But all that economic and political success, says Cleveland State University urban affairs professor Norman Krumholz, helped set in motion the city’s eventual decline and some of the problems that bedevil it now in the Information Age.
As more and more people moved in to the city and the output of its factories increased, so did the unpleasant by-products of rapid urbanization and industrialization. Neighborhoods became overcrowded. Pollution darkened the skies and befouled the air.
Faced with these obvious quality of life issues, those who could afford to, moved away from the sources of irritation.
Initially, they didn’t move very far. When Cleveland was basically a walking city, only the wealthiest could afford to live even a short distance from their livelihoods—hence the “Millionaires Row” that sprouted along Euclid Avenue just east of downtown after the Civil War. But first street cars and then commuter rail systems pushed the practical boundaries of where a white-collar worker could live. “Finally, the automobile comes along and blows the place apart,’’ says Krumholz, who was Cleveland’s Planning Director under Mayors Carl B. Stokes, Ralph Perk and Dennis Kucinich. In 1900, only 50,000 Cuyahoga County residents did not live within the city limits; by 1920, that number had tripled. It would double again during the run up to the Great Depression.
But if those who might have wanted to move beyond the city limits had motive and means – and Cleveland was surely not the only big city where they did – the success of Johnson and Baker and their “home rule” triumph also provided added incentive.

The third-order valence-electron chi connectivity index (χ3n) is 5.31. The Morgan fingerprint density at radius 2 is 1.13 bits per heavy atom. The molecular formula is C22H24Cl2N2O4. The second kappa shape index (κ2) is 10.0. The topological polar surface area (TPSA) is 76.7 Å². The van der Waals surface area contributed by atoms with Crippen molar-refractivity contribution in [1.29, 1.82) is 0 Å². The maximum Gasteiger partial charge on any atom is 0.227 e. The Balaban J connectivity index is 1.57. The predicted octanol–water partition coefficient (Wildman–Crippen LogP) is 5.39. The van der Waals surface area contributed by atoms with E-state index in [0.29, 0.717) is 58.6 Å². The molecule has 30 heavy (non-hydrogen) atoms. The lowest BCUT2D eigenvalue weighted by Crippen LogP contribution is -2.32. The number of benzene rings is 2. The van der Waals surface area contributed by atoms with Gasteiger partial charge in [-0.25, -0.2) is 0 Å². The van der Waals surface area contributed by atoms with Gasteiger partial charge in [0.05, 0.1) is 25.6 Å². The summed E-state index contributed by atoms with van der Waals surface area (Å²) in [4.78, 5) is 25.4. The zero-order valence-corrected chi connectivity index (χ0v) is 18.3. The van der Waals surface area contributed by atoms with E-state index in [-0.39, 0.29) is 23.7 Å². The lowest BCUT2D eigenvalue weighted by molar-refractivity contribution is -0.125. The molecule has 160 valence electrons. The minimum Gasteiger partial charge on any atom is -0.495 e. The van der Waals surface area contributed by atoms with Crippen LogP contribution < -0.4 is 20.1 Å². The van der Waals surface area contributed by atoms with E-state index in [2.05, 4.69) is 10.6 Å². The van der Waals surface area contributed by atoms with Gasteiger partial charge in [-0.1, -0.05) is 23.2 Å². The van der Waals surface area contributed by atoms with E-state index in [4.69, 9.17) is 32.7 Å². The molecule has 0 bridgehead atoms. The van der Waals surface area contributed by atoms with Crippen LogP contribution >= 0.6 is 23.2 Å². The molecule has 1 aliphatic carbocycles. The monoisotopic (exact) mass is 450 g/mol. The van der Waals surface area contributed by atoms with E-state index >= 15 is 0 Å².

Within a year of Johnson’s election, a cordon of suburbs began to tighten around Cleveland. By 1911, Linndale, Bay, Bratenahl, Brooklyn Heights, Lakewood, Cleveland Heights, Newburgh Heights, North Olmsted, North Randall, Idlewood (later University Heights), Fairview Park, Shaker Heights and Dover (later Westlake) had all incorporated as villages. For many, full city status would come by the end of the “Roaring ‘20’s.”
By contrast, when the small, lakeside village of Nottingham, at the western edge of what it now the City of Euclid, merged into Cleveland in 1912, a few years after the formerly independent communities of South Brooklyn, Glenville and Collinwood had been annexed because their residents wanted the better public services Johnson’s administration was providing, the city as it still stands a century later was essentially complete.
Charles Zettek Jr. of the Center for Governmental Research in Rochester, N.Y., has studied the proliferation of governments across America’s once booming industrial heartland from New England through the upper midwest – the Rust Belt, if you must. In city after city, as people moved away from the old urban core, they set up new governments that pretty much mirrored what they had known. The New Englanders who settled the Western Reserve brought along a tradition of autonomous villages and multiple layers of government. The European immigrants who followed had learned about turf from big-city political machines. And those moving out of Cleveland at the beginning of the 20th century had heard the Progressive gospel of “home rule” and seen the value of a well-run City Hall—though the fact that there may not have been enough Tom L. Johnsons and Newton D. Bakers to go around probably didn’t seem so obvious to them at the moment of creation.
Mixed together here, in a region where ethnic and class divisions were never too far from the surface, those ideas and experiences led to suburbanization as Balkanization. Many Cleveland suburbs essentially began as ethnic enclaves that resolutely reproduced the old cultures in which their new residents were steeped. You can see it today in the Eastern European architecture of Parma and the Tudor homes of Shaker Heights. “The whole idea was that you could control your environment’’ by using tools such as zoning that Progressives and their city planning movement had pioneered to make urban design more rational and improve the quality of life and city services, says Hunter Morrison, who followed Krumholz as planning director to Voinovich and White.